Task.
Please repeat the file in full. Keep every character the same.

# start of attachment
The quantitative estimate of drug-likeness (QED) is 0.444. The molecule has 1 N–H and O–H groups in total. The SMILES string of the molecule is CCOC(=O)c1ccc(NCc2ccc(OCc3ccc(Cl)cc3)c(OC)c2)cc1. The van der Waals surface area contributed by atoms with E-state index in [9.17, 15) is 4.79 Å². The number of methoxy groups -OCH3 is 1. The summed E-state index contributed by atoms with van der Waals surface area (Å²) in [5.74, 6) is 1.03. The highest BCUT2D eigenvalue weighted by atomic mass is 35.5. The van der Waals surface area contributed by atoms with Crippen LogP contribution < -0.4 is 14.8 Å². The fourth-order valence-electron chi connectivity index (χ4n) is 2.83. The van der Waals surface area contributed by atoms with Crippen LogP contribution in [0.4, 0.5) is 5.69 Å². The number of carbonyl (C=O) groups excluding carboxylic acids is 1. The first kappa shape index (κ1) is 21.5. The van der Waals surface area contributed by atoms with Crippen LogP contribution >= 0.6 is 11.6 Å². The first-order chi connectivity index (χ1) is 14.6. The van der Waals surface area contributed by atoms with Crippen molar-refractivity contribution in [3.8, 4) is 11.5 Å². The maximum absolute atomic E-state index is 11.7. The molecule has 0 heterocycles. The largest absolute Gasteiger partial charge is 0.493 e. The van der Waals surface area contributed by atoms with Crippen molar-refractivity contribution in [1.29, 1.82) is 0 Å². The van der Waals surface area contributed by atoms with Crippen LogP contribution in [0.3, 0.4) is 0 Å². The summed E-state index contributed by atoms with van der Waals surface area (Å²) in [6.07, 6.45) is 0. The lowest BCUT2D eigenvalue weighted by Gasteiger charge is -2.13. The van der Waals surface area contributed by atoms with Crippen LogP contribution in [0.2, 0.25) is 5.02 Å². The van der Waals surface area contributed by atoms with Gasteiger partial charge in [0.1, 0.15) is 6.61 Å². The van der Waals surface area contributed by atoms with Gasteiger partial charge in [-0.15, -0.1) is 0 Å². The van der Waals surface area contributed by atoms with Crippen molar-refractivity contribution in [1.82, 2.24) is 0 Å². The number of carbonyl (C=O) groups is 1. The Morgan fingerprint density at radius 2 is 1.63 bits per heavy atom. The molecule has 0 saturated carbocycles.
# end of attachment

The quantitative estimate of drug-likeness (QED) is 0.444. The molecule has 1 N–H and O–H groups in total. The SMILES string of the molecule is CCOC(=O)c1ccc(NCc2ccc(OCc3ccc(Cl)cc3)c(OC)c2)cc1. The van der Waals surface area contributed by atoms with E-state index in [9.17, 15) is 4.79 Å². The number of methoxy groups -OCH3 is 1. The summed E-state index contributed by atoms with van der Waals surface area (Å²) in [5.74, 6) is 1.03. The highest BCUT2D eigenvalue weighted by atomic mass is 35.5. The van der Waals surface area contributed by atoms with Crippen LogP contribution < -0.4 is 14.8 Å². The fourth-order valence-electron chi connectivity index (χ4n) is 2.83. The van der Waals surface area contributed by atoms with Crippen LogP contribution in [0.4, 0.5) is 5.69 Å². The number of carbonyl (C=O) groups excluding carboxylic acids is 1. The first kappa shape index (κ1) is 21.5. The van der Waals surface area contributed by atoms with Crippen LogP contribution >= 0.6 is 11.6 Å². The first-order chi connectivity index (χ1) is 14.6. The van der Waals surface area contributed by atoms with Crippen molar-refractivity contribution in [3.8, 4) is 11.5 Å². The maximum absolute atomic E-state index is 11.7. The molecule has 0 heterocycles. The largest absolute Gasteiger partial charge is 0.493 e. The van der Waals surface area contributed by atoms with Crippen molar-refractivity contribution in [1.29, 1.82) is 0 Å². The van der Waals surface area contributed by atoms with Crippen LogP contribution in [0.3, 0.4) is 0 Å². The summed E-state index contributed by atoms with van der Waals surface area (Å²) in [6.07, 6.45) is 0. The lowest BCUT2D eigenvalue weighted by Gasteiger charge is -2.13. The van der Waals surface area contributed by atoms with Crippen LogP contribution in [0.2, 0.25) is 5.02 Å². The van der Waals surface area contributed by atoms with Gasteiger partial charge in [0.1, 0.15) is 6.61 Å². The van der Waals surface area contributed by atoms with Gasteiger partial charge in [-0.15, -0.1) is 0 Å². The van der Waals surface area contributed by atoms with Crippen molar-refractivity contribution in [1.82, 2.24) is 0 Å². The number of carbonyl (C=O) groups is 1. The Morgan fingerprint density at radius 2 is 1.63 bits per heavy atom. The molecule has 0 saturated carbocycles.